Manchester City must halve Tevez fine after PFA stand by striker
Manchester City last night faced the double ignominy of being forced to halve the fine handed out to Carlos Tevez and to allow him to play further games for the club, if he is not sold in January.
The Professional Footballers' Association chief executive Gordon Taylor's unexpected declaration yesterday that Tevez had not been guilty of refusing to play at Bayern Munich last month, and that his four-week fine was excessive, infuriated City, who had needed PFA consent to dock the player more than two weeks' wages.
The club's consultations with Taylor, ahead of last Friday's disciplinary hearing with the Argentine, left them with the clear impression that the PFA had agreed that a two-week fine, which does not require PFA approval, was inadequate in this player's case.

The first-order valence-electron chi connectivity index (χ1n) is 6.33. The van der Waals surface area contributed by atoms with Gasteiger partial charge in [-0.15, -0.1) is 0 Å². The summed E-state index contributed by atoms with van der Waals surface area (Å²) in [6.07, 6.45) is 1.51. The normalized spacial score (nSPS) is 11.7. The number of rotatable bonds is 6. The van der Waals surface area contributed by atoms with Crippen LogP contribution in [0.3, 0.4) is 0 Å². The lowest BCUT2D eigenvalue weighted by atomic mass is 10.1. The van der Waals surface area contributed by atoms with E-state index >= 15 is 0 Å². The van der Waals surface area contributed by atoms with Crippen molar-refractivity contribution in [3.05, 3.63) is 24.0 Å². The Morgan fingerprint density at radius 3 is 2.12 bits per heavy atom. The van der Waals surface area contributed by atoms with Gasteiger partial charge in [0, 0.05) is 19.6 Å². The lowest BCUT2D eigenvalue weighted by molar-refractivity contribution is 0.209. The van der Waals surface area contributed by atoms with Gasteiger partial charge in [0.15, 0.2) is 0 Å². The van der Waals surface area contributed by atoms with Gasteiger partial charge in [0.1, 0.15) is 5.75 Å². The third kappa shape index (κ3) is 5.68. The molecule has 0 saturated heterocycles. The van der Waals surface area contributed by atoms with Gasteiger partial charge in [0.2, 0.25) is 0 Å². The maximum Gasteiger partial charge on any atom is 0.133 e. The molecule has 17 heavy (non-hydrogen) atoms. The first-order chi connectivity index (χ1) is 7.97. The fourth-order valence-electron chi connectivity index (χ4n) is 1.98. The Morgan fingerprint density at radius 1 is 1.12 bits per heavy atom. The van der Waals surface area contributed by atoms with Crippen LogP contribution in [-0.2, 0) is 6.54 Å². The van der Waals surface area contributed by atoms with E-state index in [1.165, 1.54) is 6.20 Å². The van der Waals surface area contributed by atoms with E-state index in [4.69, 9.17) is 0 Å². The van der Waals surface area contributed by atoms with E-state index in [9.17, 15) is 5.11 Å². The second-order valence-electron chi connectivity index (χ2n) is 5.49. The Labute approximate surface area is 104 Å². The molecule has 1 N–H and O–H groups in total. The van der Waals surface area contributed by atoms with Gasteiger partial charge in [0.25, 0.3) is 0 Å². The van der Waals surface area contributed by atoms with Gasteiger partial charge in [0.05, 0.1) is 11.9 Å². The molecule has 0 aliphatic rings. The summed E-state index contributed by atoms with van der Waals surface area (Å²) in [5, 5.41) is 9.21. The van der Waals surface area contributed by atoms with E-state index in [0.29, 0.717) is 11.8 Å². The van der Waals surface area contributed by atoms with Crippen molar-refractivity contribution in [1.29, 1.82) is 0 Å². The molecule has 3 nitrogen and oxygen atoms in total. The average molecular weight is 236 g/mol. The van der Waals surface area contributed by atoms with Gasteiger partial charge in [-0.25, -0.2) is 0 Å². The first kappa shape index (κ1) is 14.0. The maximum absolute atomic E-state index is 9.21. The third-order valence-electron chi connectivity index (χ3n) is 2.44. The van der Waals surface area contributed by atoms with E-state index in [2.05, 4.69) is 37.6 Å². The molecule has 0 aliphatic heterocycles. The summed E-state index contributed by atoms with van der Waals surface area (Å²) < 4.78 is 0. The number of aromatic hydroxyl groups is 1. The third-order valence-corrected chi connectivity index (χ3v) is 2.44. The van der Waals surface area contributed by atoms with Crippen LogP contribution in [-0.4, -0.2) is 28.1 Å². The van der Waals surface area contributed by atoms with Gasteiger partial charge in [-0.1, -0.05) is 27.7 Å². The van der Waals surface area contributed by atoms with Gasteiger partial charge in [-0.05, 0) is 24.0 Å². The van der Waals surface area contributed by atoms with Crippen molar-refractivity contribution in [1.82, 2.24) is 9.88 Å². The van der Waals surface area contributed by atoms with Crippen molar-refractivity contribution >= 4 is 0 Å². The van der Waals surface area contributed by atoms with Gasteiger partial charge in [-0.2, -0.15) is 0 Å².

But in what City view as a U-turn, Taylor has now concluded that the club's accusation of a refusal to play is unfounded and the fine unreasonable.
Since a fine of more than two weeks is unenforceable without PFA assent, City must also mount and win a legal action against the PFA or be limited to fining their former captain a mere two weeks' wages — £396,000.
Taylor, who was Tevez's PFA representative at the hearing, has also managed to boost any moves the Tevez camp may take to lodge a defamation action against City manager Roberto Mancini for twice declaring in Munich that the 27-year-old had refused to play.
And City's attempts to maintain a hard line against Tevez are further undermined by Fifa legislation which means they must play the Argentine in 10% of their games this season or risk giving him the right to terminate his contract and walk away.